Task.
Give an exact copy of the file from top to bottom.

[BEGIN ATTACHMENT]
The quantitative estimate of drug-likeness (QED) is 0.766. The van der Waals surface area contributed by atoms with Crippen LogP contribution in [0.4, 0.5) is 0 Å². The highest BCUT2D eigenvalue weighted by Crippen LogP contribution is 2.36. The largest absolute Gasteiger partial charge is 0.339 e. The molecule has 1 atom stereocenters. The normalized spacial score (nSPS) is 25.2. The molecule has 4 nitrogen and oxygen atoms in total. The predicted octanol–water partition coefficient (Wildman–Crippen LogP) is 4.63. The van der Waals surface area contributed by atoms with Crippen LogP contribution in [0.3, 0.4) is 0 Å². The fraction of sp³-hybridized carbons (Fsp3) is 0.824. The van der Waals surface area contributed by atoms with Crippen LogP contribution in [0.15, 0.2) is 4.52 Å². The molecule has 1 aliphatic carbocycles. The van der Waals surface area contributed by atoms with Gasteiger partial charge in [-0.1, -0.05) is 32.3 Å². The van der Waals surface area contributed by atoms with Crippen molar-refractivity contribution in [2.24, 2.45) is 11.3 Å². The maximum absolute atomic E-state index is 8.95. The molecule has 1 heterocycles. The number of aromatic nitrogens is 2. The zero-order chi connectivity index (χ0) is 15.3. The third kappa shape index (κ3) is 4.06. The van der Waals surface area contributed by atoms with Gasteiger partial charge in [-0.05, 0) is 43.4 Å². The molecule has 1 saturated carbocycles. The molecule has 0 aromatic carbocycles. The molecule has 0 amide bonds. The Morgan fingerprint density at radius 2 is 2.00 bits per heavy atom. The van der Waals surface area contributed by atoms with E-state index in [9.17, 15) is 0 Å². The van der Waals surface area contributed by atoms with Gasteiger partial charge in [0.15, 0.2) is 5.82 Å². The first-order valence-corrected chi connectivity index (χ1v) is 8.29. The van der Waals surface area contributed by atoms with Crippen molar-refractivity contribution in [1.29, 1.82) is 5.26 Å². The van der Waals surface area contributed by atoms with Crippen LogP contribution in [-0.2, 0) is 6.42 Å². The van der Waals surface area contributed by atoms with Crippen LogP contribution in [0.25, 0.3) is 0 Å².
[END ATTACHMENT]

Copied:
The quantitative estimate of drug-likeness (QED) is 0.766. The van der Waals surface area contributed by atoms with Crippen LogP contribution in [0.4, 0.5) is 0 Å². The highest BCUT2D eigenvalue weighted by Crippen LogP contribution is 2.36. The largest absolute Gasteiger partial charge is 0.339 e. The molecule has 1 atom stereocenters. The normalized spacial score (nSPS) is 25.2. The molecule has 4 nitrogen and oxygen atoms in total. The predicted octanol–water partition coefficient (Wildman–Crippen LogP) is 4.63. The van der Waals surface area contributed by atoms with Crippen LogP contribution in [0.3, 0.4) is 0 Å². The fraction of sp³-hybridized carbons (Fsp3) is 0.824. The van der Waals surface area contributed by atoms with Crippen LogP contribution in [0.15, 0.2) is 4.52 Å². The molecule has 1 aliphatic carbocycles. The van der Waals surface area contributed by atoms with Gasteiger partial charge in [-0.1, -0.05) is 32.3 Å². The van der Waals surface area contributed by atoms with Crippen molar-refractivity contribution in [2.24, 2.45) is 11.3 Å². The maximum absolute atomic E-state index is 8.95. The molecule has 1 heterocycles. The number of aromatic nitrogens is 2. The zero-order chi connectivity index (χ0) is 15.3. The third kappa shape index (κ3) is 4.06. The van der Waals surface area contributed by atoms with Gasteiger partial charge in [-0.05, 0) is 43.4 Å². The molecule has 1 saturated carbocycles. The molecule has 0 aromatic carbocycles. The molecule has 0 amide bonds. The Morgan fingerprint density at radius 2 is 2.00 bits per heavy atom. The van der Waals surface area contributed by atoms with E-state index in [9.17, 15) is 0 Å². The van der Waals surface area contributed by atoms with Gasteiger partial charge in [0.15, 0.2) is 5.82 Å². The first-order valence-corrected chi connectivity index (χ1v) is 8.29. The van der Waals surface area contributed by atoms with Crippen molar-refractivity contribution in [1.29, 1.82) is 5.26 Å². The van der Waals surface area contributed by atoms with Crippen LogP contribution in [-0.2, 0) is 6.42 Å². The van der Waals surface area contributed by atoms with Crippen LogP contribution in [0.25, 0.3) is 0 Å².